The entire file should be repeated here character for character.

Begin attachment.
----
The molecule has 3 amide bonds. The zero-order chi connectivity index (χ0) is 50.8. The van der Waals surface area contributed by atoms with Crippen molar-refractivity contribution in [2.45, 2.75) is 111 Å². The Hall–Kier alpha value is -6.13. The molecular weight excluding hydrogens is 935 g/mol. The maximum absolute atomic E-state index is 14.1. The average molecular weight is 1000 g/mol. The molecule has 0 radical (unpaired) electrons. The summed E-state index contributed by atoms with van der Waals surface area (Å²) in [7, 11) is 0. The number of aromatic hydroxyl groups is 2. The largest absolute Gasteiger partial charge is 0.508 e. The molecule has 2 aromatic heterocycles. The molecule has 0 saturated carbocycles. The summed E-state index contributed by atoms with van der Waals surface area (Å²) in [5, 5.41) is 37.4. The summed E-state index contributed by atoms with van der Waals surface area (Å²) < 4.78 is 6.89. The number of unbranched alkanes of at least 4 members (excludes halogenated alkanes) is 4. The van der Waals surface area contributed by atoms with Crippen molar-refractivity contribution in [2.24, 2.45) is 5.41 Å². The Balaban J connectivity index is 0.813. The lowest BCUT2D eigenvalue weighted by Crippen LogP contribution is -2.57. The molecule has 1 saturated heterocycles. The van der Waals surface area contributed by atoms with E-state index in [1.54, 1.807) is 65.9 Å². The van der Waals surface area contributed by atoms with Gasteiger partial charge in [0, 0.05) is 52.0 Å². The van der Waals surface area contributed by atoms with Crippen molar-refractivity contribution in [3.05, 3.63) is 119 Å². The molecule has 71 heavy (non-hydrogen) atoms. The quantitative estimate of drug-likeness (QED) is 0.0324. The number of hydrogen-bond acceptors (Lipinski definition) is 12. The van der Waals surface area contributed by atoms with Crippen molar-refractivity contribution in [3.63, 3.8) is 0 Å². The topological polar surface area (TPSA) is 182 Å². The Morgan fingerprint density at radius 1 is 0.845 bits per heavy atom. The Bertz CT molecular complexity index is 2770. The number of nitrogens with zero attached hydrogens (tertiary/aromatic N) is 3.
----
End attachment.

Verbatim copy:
The molecule has 3 amide bonds. The zero-order chi connectivity index (χ0) is 50.8. The van der Waals surface area contributed by atoms with Crippen molar-refractivity contribution in [2.45, 2.75) is 111 Å². The Hall–Kier alpha value is -6.13. The molecular weight excluding hydrogens is 935 g/mol. The maximum absolute atomic E-state index is 14.1. The average molecular weight is 1000 g/mol. The molecule has 0 radical (unpaired) electrons. The summed E-state index contributed by atoms with van der Waals surface area (Å²) in [7, 11) is 0. The number of aromatic hydroxyl groups is 2. The largest absolute Gasteiger partial charge is 0.508 e. The molecule has 2 aromatic heterocycles. The molecule has 0 saturated carbocycles. The summed E-state index contributed by atoms with van der Waals surface area (Å²) in [5, 5.41) is 37.4. The summed E-state index contributed by atoms with van der Waals surface area (Å²) < 4.78 is 6.89. The number of unbranched alkanes of at least 4 members (excludes halogenated alkanes) is 4. The van der Waals surface area contributed by atoms with Crippen molar-refractivity contribution in [2.24, 2.45) is 5.41 Å². The Balaban J connectivity index is 0.813. The lowest BCUT2D eigenvalue weighted by Crippen LogP contribution is -2.57. The molecule has 1 saturated heterocycles. The van der Waals surface area contributed by atoms with E-state index in [1.54, 1.807) is 65.9 Å². The van der Waals surface area contributed by atoms with Gasteiger partial charge in [0, 0.05) is 52.0 Å². The van der Waals surface area contributed by atoms with Crippen molar-refractivity contribution in [3.05, 3.63) is 119 Å². The molecule has 71 heavy (non-hydrogen) atoms. The quantitative estimate of drug-likeness (QED) is 0.0324. The number of hydrogen-bond acceptors (Lipinski definition) is 12. The van der Waals surface area contributed by atoms with Crippen molar-refractivity contribution in [3.63, 3.8) is 0 Å². The topological polar surface area (TPSA) is 182 Å². The Morgan fingerprint density at radius 1 is 0.845 bits per heavy atom. The Bertz CT molecular complexity index is 2770. The number of nitrogens with zero attached hydrogens (tertiary/aromatic N) is 3.